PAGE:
Lessons from the Field: It’s Getting Crowded in Here
December 15, 2015 Leave a comment
Jdimytai Damour was the type of employee you want on hand if you run a retail store during one of the busiest shopping days of the year. Standing six feet, five inches tall, he was surely an imposing figure.
Damour’s size didn’t stop a crowd of overly zealous shoppers from trampling him to death at an Arkansas Walmart in 2008.
Eager to cash in on post-Thanksgiving day deals, about 2,000 shoppers jockeyed for position outside the store’s locked doors. Shortly before 5 a.m., the doors collapsed under the relentless pressure. Four people were injured, including a pregnant woman whom Damour tried to help. Unfortunately, Damour himself did not survive.
Damour’s family called him a “gentle giant.” His friends called him Jimbo. The Occupational Safety and Health Administration (OSHA) called him a victim of Walmart’s lack of crowd management measures.
OSHA concluded Walmart committed a “serious violation” of rules requiring employers to make sure their workers are safe from hazards. The violation carried a $7,000 fine. Walmart spent seven years and $1 million fighting the fine before agreeing to pay it earlier this year.
As the holiday season picks up steam, retailers are ramping up for another shopping frenzy. OSHA encourages them to take time to put crowd management measures in place and protect their employees. Here are a handful of elements a crowd management plan should include:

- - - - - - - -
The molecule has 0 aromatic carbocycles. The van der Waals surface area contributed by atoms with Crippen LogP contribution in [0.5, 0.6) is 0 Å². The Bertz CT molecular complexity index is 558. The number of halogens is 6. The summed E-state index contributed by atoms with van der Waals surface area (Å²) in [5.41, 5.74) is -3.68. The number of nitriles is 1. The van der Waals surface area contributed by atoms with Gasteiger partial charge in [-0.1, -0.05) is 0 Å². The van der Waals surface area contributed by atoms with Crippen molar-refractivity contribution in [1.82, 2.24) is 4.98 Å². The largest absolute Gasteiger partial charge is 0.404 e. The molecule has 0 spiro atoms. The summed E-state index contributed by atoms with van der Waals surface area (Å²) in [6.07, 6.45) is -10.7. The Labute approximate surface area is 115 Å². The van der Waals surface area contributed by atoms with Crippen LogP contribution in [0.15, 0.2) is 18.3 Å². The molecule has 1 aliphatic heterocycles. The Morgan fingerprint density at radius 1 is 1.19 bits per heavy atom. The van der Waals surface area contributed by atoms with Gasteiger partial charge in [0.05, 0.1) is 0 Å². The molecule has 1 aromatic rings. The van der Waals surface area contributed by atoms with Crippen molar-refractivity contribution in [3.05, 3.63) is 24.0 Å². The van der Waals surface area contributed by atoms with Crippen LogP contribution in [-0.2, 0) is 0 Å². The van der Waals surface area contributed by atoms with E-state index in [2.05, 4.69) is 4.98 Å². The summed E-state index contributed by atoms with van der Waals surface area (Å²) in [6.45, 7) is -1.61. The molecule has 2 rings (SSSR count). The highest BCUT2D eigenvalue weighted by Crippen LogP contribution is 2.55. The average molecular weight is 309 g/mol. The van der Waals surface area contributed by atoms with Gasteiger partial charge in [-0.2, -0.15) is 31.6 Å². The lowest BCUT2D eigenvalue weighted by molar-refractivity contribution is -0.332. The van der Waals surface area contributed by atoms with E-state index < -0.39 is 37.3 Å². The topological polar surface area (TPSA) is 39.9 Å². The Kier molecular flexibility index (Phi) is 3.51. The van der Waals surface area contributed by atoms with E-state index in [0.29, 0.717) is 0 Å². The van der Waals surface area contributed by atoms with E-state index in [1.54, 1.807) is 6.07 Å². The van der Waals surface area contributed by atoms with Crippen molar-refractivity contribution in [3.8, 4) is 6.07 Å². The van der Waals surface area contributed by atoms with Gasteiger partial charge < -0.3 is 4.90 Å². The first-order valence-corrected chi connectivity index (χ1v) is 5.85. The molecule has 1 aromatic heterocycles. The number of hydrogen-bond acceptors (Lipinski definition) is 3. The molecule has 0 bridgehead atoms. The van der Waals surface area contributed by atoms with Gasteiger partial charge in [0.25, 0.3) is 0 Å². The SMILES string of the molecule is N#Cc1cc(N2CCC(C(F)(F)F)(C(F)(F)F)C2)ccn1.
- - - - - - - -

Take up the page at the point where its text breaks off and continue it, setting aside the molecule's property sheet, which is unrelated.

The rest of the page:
- Post trained security personnel or police officers on-site.
- Set up barricades or rope lines for pedestrians and crowd control well in advance of customers arriving at the store. Make sure barricades prevent customers from lining up at the store’s entrance.
- Develop emergency procedures that address potential dangers.
- Have security personnel or customer service representatives explain the store’s approach and entrance procedures to the arriving public.
- Do not allow additional customers to enter the store when it reaches maximum occupancy.
- Do not block or lock exit doors.
For more information on protecting employees during major shopping events, see OSHA’s crowd management fact sheet.